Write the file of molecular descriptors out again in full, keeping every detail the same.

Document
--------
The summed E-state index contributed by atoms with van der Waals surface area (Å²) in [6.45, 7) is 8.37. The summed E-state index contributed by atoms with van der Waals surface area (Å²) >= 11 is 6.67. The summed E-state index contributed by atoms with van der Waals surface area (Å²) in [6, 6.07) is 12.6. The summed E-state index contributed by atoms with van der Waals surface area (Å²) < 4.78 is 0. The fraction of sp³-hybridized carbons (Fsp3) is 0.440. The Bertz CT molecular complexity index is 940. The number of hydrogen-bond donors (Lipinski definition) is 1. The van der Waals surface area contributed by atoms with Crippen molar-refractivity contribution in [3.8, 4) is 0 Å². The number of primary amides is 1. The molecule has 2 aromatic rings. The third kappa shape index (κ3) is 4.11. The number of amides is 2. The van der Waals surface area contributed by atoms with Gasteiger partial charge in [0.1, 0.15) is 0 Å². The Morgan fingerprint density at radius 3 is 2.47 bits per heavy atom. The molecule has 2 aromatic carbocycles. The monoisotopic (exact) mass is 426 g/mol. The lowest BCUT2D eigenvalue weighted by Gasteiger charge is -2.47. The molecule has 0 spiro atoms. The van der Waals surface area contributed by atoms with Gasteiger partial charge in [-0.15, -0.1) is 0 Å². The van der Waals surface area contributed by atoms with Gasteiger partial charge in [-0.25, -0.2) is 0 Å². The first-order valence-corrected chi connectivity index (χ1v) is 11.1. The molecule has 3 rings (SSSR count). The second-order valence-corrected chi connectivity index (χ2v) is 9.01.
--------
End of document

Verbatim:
The summed E-state index contributed by atoms with van der Waals surface area (Å²) in [6.45, 7) is 8.37. The summed E-state index contributed by atoms with van der Waals surface area (Å²) >= 11 is 6.67. The summed E-state index contributed by atoms with van der Waals surface area (Å²) in [6, 6.07) is 12.6. The summed E-state index contributed by atoms with van der Waals surface area (Å²) < 4.78 is 0. The fraction of sp³-hybridized carbons (Fsp3) is 0.440. The Bertz CT molecular complexity index is 940. The number of hydrogen-bond donors (Lipinski definition) is 1. The van der Waals surface area contributed by atoms with Crippen molar-refractivity contribution in [3.8, 4) is 0 Å². The number of primary amides is 1. The molecule has 2 aromatic rings. The third kappa shape index (κ3) is 4.11. The number of amides is 2. The van der Waals surface area contributed by atoms with Gasteiger partial charge in [0.1, 0.15) is 0 Å². The Morgan fingerprint density at radius 3 is 2.47 bits per heavy atom. The molecule has 2 aromatic carbocycles. The monoisotopic (exact) mass is 426 g/mol. The lowest BCUT2D eigenvalue weighted by Gasteiger charge is -2.47. The molecule has 0 spiro atoms. The van der Waals surface area contributed by atoms with Gasteiger partial charge in [-0.15, -0.1) is 0 Å². The van der Waals surface area contributed by atoms with Gasteiger partial charge in [-0.25, -0.2) is 0 Å². The first-order valence-corrected chi connectivity index (χ1v) is 11.1. The molecule has 3 rings (SSSR count). The second-order valence-corrected chi connectivity index (χ2v) is 9.01.